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News Feature

Stonington
Originally published in Island Ad-Vantages, February 25, 2021
Whale rule proposals bring fear and anxiety
Fishermen, residents urged to write to NOAA

by Leslie Landrigan

A broad and sweeping federal proposal to save right whales from extinction could wipe out tens of thousands of jobs tied to the lobster fishery within a decade, according to state officials and fishermen’s advocates.

Not only that, the proposal won’t even save the whales, they say.

Under a judge’s order, the National Oceanic and Atmospheric Administration Fisheries, on December 31, 2020, proposed new rules to protect right whales from fishing gear. Two weeks later, NOAA published a draft opinion, also ordered by the judge, on the impact of the rules. Known as a biological opinion, it outlines a 10-year plan to reduce 98 percent of the lobster fishery’s risk to whales.

Gov. Janet Mills called the biological opinion “devastating” in a February 18 letter to NOAA. “If this comes to pass, it is not only fishermen and their crew who will be impacted, [but] gear suppliers, trap builders, rope manufacturers—all these businesses face a deeply uncertain future,” Mills wrote.

Department of Marine Resources Commissioner Patrick Kelliher offered a blunter assessment during a virtual Lobster Advisory Council meeting on February 17.

“It was like getting a hit in the gut,” Kelliher said.

Now, Stonington Town Manager Kathleen Billings and state Rep. Genevieve McDonald are urging fishermen and local residents to submit comments to NOAA about the rule.

“I hope every fisherman in this community takes the time to submit a public comment,” McDonald said in an email.

There isn’t much time.

People only have until March 1 to comment on the proposed rules. The final rules and biological opinion are due on May 31, 2021, the deadline set by the judge.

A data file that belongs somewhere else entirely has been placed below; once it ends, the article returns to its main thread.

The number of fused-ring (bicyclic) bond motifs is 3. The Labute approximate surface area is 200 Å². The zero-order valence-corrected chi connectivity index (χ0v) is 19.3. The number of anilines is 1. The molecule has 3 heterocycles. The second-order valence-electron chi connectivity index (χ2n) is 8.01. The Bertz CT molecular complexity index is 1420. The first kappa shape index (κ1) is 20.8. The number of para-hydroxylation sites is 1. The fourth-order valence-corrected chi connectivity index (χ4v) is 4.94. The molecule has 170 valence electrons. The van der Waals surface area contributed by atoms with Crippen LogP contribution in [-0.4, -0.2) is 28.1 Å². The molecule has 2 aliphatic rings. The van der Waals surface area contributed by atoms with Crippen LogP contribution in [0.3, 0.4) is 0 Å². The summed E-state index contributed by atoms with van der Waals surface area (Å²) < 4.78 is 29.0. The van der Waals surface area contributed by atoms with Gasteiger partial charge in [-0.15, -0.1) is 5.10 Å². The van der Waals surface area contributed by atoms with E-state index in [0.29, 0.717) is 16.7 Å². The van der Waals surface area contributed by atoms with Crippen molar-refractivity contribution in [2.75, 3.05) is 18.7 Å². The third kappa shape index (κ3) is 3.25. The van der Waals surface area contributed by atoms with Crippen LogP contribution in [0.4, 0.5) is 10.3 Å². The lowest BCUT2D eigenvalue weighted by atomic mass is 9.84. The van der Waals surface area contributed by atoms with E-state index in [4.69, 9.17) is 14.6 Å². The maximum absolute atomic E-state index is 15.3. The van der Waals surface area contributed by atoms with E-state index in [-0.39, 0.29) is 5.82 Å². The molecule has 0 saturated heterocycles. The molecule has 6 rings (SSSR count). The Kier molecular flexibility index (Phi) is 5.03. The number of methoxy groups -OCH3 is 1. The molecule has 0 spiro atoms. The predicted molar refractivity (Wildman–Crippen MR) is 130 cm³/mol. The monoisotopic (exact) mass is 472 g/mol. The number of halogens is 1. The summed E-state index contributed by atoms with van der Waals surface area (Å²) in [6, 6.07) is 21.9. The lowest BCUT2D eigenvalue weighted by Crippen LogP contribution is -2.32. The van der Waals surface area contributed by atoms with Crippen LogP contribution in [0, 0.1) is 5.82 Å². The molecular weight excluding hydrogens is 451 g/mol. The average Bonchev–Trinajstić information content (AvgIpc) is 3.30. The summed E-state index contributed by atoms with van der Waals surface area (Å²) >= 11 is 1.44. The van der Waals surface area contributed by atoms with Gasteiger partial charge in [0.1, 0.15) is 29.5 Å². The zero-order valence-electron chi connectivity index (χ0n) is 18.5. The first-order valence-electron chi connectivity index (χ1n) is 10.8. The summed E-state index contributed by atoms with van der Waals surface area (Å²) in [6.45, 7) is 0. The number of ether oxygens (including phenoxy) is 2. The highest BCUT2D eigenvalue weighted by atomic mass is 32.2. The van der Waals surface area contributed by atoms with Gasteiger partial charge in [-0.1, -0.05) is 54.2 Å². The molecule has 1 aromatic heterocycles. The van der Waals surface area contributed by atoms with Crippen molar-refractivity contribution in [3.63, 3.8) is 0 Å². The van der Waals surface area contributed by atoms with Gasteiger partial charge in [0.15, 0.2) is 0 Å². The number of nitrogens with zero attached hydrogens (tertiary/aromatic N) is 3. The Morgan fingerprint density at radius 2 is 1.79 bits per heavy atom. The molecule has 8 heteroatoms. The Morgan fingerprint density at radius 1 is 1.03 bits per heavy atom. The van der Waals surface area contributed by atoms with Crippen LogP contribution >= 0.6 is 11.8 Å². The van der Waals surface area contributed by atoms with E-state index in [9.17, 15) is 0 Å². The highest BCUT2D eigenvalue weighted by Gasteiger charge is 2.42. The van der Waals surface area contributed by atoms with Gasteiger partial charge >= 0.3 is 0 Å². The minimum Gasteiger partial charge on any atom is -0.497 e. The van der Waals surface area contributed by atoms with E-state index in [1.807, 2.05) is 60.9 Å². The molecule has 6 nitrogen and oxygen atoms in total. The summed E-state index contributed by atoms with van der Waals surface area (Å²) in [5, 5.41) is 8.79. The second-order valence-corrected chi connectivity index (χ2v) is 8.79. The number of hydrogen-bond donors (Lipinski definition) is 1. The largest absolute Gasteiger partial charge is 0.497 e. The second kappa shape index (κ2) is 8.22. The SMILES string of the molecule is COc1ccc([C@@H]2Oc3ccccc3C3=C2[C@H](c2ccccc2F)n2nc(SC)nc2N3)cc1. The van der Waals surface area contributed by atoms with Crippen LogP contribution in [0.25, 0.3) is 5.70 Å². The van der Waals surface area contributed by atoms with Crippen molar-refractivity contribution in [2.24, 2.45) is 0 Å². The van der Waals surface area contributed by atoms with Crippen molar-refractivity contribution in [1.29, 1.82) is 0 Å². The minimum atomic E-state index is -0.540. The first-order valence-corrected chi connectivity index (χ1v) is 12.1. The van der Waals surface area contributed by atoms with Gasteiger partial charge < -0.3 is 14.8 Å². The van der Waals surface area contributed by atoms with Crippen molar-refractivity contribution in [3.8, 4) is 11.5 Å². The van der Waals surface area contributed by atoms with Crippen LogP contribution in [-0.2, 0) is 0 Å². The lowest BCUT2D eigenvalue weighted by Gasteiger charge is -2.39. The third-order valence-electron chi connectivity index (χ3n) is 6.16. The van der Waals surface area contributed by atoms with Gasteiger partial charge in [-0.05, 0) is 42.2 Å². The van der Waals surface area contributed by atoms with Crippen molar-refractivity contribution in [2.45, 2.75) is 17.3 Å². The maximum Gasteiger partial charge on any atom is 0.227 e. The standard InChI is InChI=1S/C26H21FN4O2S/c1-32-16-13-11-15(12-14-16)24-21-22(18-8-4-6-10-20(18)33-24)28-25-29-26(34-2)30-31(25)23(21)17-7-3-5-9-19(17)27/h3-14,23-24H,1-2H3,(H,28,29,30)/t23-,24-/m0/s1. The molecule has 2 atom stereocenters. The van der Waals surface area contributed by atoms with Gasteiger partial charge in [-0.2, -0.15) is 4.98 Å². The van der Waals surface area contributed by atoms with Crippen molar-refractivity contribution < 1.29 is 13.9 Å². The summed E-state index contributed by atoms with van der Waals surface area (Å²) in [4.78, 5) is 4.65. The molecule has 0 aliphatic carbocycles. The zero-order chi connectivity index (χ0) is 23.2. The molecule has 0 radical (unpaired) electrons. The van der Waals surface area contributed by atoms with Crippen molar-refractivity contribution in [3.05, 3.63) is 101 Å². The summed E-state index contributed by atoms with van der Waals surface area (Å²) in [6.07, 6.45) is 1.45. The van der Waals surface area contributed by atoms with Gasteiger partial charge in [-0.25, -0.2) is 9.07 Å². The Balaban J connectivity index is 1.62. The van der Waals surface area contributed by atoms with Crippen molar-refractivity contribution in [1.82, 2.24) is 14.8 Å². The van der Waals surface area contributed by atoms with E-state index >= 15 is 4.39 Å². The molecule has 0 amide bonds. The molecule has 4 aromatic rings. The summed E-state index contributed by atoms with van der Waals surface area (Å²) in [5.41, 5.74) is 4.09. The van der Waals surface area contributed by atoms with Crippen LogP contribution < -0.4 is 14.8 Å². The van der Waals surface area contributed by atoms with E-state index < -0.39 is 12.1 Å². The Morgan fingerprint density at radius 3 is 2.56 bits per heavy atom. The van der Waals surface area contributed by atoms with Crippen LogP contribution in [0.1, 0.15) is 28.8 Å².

Saving the whales

McDonald called it “appalling” that NOAA wants to place the burden of saving the whales on Maine’s lobster fishermen. “There is limited correlation between these developing rules and actual remedy or relief for right whales,” she said.

There are fewer than 400 Atlantic right whales, which have been listed as endangered since 1970, according to NOAA.

Lobster fishermen have already changed their gear to protect right whales. They removed 27,000 miles of floating groundline by 2009 and 2,540 of vertical lines by 2014, according to the Maine Lobstermen’s Association. Whale entanglements fell by 90 percent since 1990 as a result, the MLA says. The last confirmed entanglement in Maine lobster gear happened in 2004, and that whale is alive and healthy today, according to the MLA.

Even NOAA says its proposed rules for the lobster fishery will do little to help the right whale over the next 50 years, wrote Kelliher in a February 18 letter to the agency.

The reason is that whales are getting killed by vessel strikes and lobster fishing gear in Canadian waters, according to the biological opinion.

Kelliher noted in his letter that regulators have done nothing to reduce vessel strikes in the U.S. He also pointed out that NOAA delayed using one of its few tools to influence the Canadian fishery: the Marine Mammal Protection Act’s Fish and Fish Product Import Provisions. Those provisions require foreign fisheries to have comparable protections to the U.S. in order to be able to export seafood to the U.S.“Further delay of this rule would be highly inappropriate,” Kelliher told NOAA.

Nasty shock

Fishermen had expected many elements of the NOAA proposal, including limits on the number of traps on a trawl, weak points in fishing lines and gear marking. But they didn’t expect NOAA to propose closing a swath of federal water off Maine from October to January, the season when the right whales migrate.

NOAA estimates the closure would impact 45 fishing vessels. Kelliher said he thought that was low. “I think they’re way off on that,” he told the Lobster Advisory Council.

NOAA’s call for reducing risk by 98 percent also came as a surprise, said Kelliher. The only way to do it, he said, is to convert to ropeless fishing. The technology is expensive and unproven, and questions about enforcement have not been answered.

“The idea that the agency is even going to consider ropeless fishing at this time is a very bad precedent,” Kelliher told the Lobster Advisory Council.

Stonington officials expressed apprehension about NOAA’s proposal during the February 15 select board meeting.

“It’s going to be pretty concerning for Stonington and not a good place we want to be,” Billings said.

Selectman Travis Fifield, who runs the Fifield Lobster dealership, said he’s seeing a lot of fear and anxiety. Selectman John Robbins said he is, too. “I’ve seen a lot of bigger boats for sale,” he said.

How to comment on proposed whale rules
Written comments (due March 1) must be submitted online at regulations.gov.
ID #: NOAA-NMFS-2020-0031.